I spent a few Saturdays this summer taking art enthusiasts to artist studios in and around Los Angeles. Some artists live in their studios, others drive to their studios just like a day job. Lots of artists have their studios in their garage.
Los Angeles is a paradise when it comes to artist studios. There is no such thing as five-story walkups with no hot water here. Keep your big apple, there were snacks waiting for me and my crew at almost every stop. Anthony Ausgang offered us iced tea on the far side of his driveway overlooking Echo Park and Downtown L.A., Carol Es had cookies and crackers at the wait as she guided us from her garage studio to a room inside her Spanish revival cottage in Alhambra to show us some larger sculptural works.
Kim Dingle closed the restaurant she ran in the front portion of her Eagle Rock studio to get back to painting full time, but she had champagne on ice for us. I peered into the studio of Oliver Arms from the upper deck of an Amtrak train leaving town one morning last fall and for all its urban grit, the large shade tree at the entrance and the cooler of bottled beverages made for an enchanting afternoon spot to enjoy his rants about contracts and art fair deadlines. Paradise. Painter Joe O'Neill confesses that he often sets down his brushes for a dip in the pool - the pool house at a friend's place being his studio for more than a decade.
Vito LoRusso and John Schlue share a studio by the concrete LA riverbed and some desolate train tracks. Fighting traffic is not the issue as much as jockeying for a parking space amidst regularly occurring film crews in dire need of the visual authenticity that their small parcel of gravel provides. When we make it to painter Lili Bernard's Chinatown studio, we've been refreshed by a stop to a small Vietnamese cafe and Lili's generous assortment of fruit juices only makes every one of us wonder: What are those poor starving artists in New York City sweating over?
The artists we visited were:
• Oliver Arms - Represented in New York but not in Southern California, this San Francisco transplant has mastered a method of belt sanding oil on canvas pictures into atmospheric abstract masterpieces.
• Anthony Ausgang - Long known as the comic-inspired anarchist who made a name for himself by adding slick animated scenes of naive thrift store oil paintings, Ausgang has seen a renewed interest in his work as its precise painterly aesthetic has stood the test of three decades amidst changing art world tastes.
• Lili Bernard - While art schools are brainwashing students to focus on one or two simplified formal elements and a clever concept as packaging, Lili Bernard stands as the complete opposite of everything fashionable in the jaded art world, composing energetic expressionistic pictures of heroic Orishas, saints, slaves and even politicians with a dramatic, revived palette.
• Kim Dingle - Represented in New York but not in Los Angeles, her expressionistic scenes of prepubescent feminism are the benchmark of assertive, apolitcal feminism. Her wildly independent figures predated the RiotGrrrl phenomenon by a decade and the fighting femme archetype of Kill Bill by twenty years.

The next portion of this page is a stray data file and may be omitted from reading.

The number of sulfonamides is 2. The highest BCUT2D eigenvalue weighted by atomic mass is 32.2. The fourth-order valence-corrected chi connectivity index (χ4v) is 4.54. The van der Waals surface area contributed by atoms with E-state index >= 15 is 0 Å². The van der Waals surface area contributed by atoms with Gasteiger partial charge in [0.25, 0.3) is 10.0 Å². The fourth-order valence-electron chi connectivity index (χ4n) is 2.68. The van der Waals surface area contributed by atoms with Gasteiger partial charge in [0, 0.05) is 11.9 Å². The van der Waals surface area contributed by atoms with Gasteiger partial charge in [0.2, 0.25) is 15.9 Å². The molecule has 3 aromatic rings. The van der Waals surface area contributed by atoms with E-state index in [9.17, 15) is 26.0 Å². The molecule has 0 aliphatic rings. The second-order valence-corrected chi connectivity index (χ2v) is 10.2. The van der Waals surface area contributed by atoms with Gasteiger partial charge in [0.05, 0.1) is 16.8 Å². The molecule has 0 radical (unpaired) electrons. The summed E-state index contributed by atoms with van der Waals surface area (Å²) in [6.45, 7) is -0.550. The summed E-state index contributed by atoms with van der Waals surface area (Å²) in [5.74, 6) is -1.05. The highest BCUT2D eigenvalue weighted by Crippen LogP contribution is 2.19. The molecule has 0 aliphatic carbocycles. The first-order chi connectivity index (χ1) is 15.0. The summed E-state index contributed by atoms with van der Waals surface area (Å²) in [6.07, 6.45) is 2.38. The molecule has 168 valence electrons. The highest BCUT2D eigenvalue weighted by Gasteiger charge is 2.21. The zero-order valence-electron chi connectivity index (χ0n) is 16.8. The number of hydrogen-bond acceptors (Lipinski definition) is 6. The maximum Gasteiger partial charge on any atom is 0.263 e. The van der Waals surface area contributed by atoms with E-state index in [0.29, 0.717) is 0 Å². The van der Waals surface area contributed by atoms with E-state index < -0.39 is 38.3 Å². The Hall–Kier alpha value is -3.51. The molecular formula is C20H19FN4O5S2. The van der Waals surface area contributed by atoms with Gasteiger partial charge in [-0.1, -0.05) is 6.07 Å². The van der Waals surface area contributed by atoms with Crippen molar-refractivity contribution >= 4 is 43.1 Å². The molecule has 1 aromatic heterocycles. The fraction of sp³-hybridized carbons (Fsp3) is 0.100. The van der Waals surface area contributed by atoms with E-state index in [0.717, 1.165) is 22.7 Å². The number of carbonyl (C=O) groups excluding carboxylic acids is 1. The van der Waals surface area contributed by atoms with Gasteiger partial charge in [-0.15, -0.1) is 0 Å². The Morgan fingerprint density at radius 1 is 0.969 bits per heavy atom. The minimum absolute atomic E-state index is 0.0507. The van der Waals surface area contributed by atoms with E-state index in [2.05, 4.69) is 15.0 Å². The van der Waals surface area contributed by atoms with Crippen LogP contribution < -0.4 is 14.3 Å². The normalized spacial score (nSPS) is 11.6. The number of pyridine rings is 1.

• Carol Es - Represented locally and exhibiting prolifically, Carol walks a tightrope between autobiography and poetic transformation. Her paintings incorporate touchstones of the naive and personal with an intimacy of abstracted childhood motifs and the dark humor of mortality.
• Vito LoRusso - A painter of textures to the point of sculpture, his fascination with the surface and its build up is quintessentially a Southern California concern. And unlike most everyone in traffic here, he is a native!
• Joe O'Neill - His strength is a breadth of styles that sways from sign-painting and rigorous illustration to expressionistic portraiture. Never afraid to experiment, he has been known to pick up hunks of plywood he encounters while surfing and turn them into his next big picture.
• John Schlue grew up in Iowa a few acres away from the farm house depicted in Grant Wood's American Gothic. After being saturated in this regionalism, he took the magic of seeing Jackson Pollock's Mural every day at the University of Iowa with him when he moved out west, working as big as he works non-objective.
What you will find amidst the sprawl of the Southern California is that artists are generally pleasant in their own environment and happy to discuss their work. The topics of art world gossip seemed trite and silly when the possibilities of what goes into making a picture were broached. The materials are hardly discussed, the paint is seen as a vehicle. The ideas and emotions are the epic topic tying in all of these players. Outside of the slick galleries and away from the insincere publicists and pitchmen, the painters and object makers let their hair down, uncork a bottle of wine and revel in discussing the pictorial possibilities they alone can control.
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